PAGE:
The Association Between Sleep Traits and the Risk of Lung Cancer: UK Biobank Cohort

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2022-05

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Peeri, Noah C.

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Abstract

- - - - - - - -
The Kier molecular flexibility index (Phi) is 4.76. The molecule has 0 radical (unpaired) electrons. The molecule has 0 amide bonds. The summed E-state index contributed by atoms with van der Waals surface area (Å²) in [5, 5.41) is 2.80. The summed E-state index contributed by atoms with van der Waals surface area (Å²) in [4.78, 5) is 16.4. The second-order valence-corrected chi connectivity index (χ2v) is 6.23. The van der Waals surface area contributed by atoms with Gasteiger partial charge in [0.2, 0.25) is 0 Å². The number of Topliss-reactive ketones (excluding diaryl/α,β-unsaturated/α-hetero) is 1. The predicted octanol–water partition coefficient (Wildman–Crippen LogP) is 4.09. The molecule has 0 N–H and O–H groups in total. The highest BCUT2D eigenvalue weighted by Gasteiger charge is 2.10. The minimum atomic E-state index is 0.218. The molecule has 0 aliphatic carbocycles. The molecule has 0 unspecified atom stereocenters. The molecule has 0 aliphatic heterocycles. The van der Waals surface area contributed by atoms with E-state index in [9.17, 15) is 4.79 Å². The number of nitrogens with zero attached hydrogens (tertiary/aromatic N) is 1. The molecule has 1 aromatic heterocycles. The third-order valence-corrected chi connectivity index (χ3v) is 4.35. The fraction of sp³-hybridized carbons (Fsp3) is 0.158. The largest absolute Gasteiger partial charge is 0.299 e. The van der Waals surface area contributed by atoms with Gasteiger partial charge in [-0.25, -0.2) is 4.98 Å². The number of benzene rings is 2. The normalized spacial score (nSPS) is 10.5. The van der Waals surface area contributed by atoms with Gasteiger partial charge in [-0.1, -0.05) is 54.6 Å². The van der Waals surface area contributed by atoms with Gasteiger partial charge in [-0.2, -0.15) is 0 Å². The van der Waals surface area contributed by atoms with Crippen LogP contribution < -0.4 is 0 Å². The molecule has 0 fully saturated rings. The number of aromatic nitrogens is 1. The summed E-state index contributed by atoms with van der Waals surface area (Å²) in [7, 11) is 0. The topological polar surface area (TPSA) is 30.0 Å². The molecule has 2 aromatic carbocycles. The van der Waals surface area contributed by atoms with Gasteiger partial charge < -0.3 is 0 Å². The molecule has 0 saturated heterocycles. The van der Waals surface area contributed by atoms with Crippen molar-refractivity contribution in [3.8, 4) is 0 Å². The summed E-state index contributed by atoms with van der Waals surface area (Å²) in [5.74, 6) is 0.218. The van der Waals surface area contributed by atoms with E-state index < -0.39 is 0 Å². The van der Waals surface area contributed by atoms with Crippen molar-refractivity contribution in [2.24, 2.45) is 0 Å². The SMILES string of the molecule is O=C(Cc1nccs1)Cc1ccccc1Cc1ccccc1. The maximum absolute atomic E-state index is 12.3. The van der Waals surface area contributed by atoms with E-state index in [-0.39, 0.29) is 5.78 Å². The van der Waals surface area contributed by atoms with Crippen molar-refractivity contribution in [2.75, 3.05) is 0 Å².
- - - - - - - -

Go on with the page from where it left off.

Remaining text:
Background: Lung cancer has the highest incidence of any cancer and is the leading cause of cancer-related death worldwide. As smoking rates have declined over the last few decades, the proportion of individuals diagnosed with lung cancer among those who have never smoked increases. Thus, it remains important to identify other factors involved in the etiology of the disease. Sleep traits have been hypothesized as potential modifiable risk factors for lung cancer. This dissertation aimed to 1) comprehensively examine the associations between sleep traits and lung cancer risk using traditional epidemiologic methods (e.g., Cox regression) and 2) to assess potential causal associations between sleep duration (per hour increase) and lung cancer risk, insomnia (per category increase) and lung cancer risk, and chronotype (per category increase) and lung cancer risk using Mendelian randomization (MR) analyses. Methods: Utilizing the United Kingdom Biobank Cohort I examined the association between sleep traits (sleep duration, chronotype, insomnia) and lung cancer risk. Cox Hazards regression was used to estimate Hazards Ratios (HRs) and 95% Confidence Intervals (CIs) of associations between these three sleep traits and lung cancer risk. Joint effects analyses were also conducted, and non-linearity of sleep duration and lung cancer risk associations was examined. MR analyses were conducted to estimate causal HRs for the associations between sleep duration, chronotype, insomnia, and lung cancer risk. Analyses were stratified by smoking status to examine associations unconfounded by smoking (i.e., among never smokers). Furthermore, analyses were stratified by biologic sex and smoking to examine potential effect measure modification of associations between sleep traits and lung cancer risk. Results: Results of this study suggested potential associations between sleep traits and lung cancer risk. In main effects analysis, long sleep, when compared to short sleep duration was positively associated with lung cancer risk. Usually experiencing insomnia symptoms, when compared to never/rarely experiencing insomnia symptoms, was positively associated with lung cancer risk. No associations between chronotype and sleep duration were evident in overall analysis. Evidence from both aims suggested positive associations between the presence of insomnia symptoms and lung cancer risk. However, among never smokers, no statistically significant associations were observed in either aim. Two-sample MR revealed minute positive associations between insomnia and lung cancer risk. Discussion: In this dissertation the association between insomnia and lung cancer risk may have been residually confounded by smoking status; among never smokers no evidence was found linking insomnia and lung cancer risk. In one-sample MR analysis, the strong positive association between insomnia and lung cancer risk may have resulted from violations of the independence assumption. In stratified one-sample MR, no association between insomnia and lung cancer was observed among the neversmoker strata. It remains unclear to what extent the observed association between insomnia and lung cancer risk in two-sample MR was impacted by smoking status. Future research should focus on examining associations between insomnia and lung cancer among a larger cohort of never smoking individuals. In conclusion, the associations observed between insomnia and lung cancer were likely impacted by smoking status, and future research is needed to tease apart the impact of smoking on lung cancer from that of insomnia on lung cancer.

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